verb (used with object), glazed, glaz·ing.
verb (used without object), glazed, glaz·ing.
- a vitreous layer or coating on a piece of pottery.
- the substance of which such a layer or coating is made.
- a substance used to coat a food, especially sugar or sugar syrup.
- stock cooked down to a thin paste for applying to the surface of meats.
Origin of glaze
Examples from the Web for glaze
The symbolism of a gun-control group grading members of Congress for the first time is a display of power in itself, Glaze says.
“The scorecard is designed to give them a clear sense of where members of Congress stand,” Glaze says.
Cover the grill and cook about seven minutes for the glaze to set and begin to brown a little.
Consider it a cosmic lesson in exploring the intricacies of circumstance that you often glaze over.
Reduce the finished sauce down to the consistency of a glaze and season.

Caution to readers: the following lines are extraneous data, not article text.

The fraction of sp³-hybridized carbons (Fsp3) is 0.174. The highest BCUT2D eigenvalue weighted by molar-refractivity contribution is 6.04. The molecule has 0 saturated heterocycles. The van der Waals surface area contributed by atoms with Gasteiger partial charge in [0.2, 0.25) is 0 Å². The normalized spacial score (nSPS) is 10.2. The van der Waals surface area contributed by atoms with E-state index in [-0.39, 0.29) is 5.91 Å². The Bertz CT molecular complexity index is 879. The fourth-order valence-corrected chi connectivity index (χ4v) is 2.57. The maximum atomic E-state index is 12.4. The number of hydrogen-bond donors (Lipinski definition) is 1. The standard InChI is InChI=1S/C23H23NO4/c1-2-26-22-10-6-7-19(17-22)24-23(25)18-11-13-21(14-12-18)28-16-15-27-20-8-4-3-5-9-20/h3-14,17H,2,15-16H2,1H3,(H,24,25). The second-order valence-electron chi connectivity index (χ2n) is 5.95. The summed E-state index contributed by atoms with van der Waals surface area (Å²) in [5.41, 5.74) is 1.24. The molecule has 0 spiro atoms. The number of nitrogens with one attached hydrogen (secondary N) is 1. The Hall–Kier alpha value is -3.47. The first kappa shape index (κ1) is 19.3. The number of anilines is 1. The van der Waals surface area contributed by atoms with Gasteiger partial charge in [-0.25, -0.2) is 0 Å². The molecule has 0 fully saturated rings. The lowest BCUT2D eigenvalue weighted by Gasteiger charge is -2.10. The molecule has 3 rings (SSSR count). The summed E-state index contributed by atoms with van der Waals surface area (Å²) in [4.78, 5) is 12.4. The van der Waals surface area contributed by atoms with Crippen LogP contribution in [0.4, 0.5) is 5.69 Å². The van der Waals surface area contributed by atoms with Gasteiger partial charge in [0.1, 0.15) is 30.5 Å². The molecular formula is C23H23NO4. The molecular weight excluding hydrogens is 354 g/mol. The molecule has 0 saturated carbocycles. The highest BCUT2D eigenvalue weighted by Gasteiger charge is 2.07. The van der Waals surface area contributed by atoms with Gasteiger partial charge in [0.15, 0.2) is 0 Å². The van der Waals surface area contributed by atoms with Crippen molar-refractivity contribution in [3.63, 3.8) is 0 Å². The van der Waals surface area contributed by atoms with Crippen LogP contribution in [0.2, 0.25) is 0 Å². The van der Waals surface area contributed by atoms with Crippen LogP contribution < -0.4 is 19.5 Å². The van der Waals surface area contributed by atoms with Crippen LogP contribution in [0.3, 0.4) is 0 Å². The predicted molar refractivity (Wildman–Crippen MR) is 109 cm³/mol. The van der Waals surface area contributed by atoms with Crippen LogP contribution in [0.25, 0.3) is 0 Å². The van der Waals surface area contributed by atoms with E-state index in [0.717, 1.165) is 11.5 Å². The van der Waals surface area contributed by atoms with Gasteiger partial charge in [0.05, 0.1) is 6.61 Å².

On went the wrestling match, with the advantage at one moment to Glaze, at another to the young opponent.Ande Trembath|Matthew Stanley Kemp
Just before they are done, rub a cloth dipped in milk over the tops and put back into the oven to glaze.The Myrtle Reed Cook Book|Myrtle Reed
Then it is embodied with polish again, and one coat of glaze applied with the greatest care.French Polishing and Enamelling|Richard Bitmead
A simultaneous shrinkage being thus made impossible, the glaze cracked.The Ceramic Art|Jennie J. Young
The same drawing serves also for the leadworker to glaze the finished work upon.The Bases of Design|Walter Crane
British Dictionary definitions for glaze
- a vitreous or glossy coating
- the substance used to produce such a coating
Word Origin for glaze
Word Origin and History for glaze
mid-14c., glasen "to fit with glass," from glas (see glass), probably influenced by glazier. Noun sense of "substance used to make a glossy coating" is first attested 1784; in reference to ice, from 1752. Related: Glazed; glazing.